by Mitch Kokai
Senior Political Analyst, John Locke Foundation
Ruling against Susette Kelo and six other homeowners, the court upheld a plan by New London, Conn., to use the power of eminent domain, not for a public use, like a courthouse or a bridge, but to build a private development project. The court said the government could legally seize ordinary Americans’ homes and businesses and hand them over to politically connected private interests.
In Kelo’s aftermath, thousands of Americans were uprooted, with victims more likely to be black, Hispanic, elderly, or poor. Far beyond New London, the Supreme Court’s outrageous decision empowered municipal officials to abuse eminent domain.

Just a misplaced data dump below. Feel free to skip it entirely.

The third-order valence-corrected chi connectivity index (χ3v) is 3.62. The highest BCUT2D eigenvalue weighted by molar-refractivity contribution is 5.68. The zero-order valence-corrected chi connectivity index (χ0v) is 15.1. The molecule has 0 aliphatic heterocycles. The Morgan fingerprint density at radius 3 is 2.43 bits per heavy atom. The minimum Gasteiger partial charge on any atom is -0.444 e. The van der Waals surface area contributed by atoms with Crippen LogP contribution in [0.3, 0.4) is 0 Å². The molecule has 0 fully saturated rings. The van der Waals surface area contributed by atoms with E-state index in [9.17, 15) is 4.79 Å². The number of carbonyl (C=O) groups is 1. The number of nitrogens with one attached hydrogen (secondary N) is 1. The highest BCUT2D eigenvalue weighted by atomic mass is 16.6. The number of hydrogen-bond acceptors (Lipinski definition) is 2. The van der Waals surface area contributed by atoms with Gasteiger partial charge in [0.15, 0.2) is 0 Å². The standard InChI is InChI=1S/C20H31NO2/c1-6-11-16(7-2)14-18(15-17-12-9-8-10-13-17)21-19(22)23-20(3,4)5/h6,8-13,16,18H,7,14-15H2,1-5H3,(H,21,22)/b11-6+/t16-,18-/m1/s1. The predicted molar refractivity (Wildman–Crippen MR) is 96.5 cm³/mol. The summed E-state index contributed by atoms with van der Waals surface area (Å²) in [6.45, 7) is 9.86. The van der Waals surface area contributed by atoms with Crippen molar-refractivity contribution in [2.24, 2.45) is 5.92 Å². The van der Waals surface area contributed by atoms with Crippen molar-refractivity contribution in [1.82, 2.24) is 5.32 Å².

In the first year after Kelo, the Institute for Justice, which represented the New London homeowners, found that “local governments threatened eminent domain or condemned at least 5,783 homes, businesses, churches, and other properties so that they could be transferred to another private party.”
Most Americans were surprised that the court could rubber-stamp such a blatant land grab. Determined to channel that outrage into real, sweeping change, the Institute for Justice launched an ambitious litigation, public-affairs, and lobbying campaign. In the decade since the Kelo case, 47 states have enacted legislative reforms or issued court decisions to protect property owners from eminent-domain abuse. Working with activists nationwide, IJ has saved more than 16,000 homes, businesses, places of worship, and other properties from demolition.
More needs to be done. Loopholes mar nearly half of the state-reform statutes. Most commonly, local governments can declare well-tended homes and businesses blighted, and then seize them with eminent domain.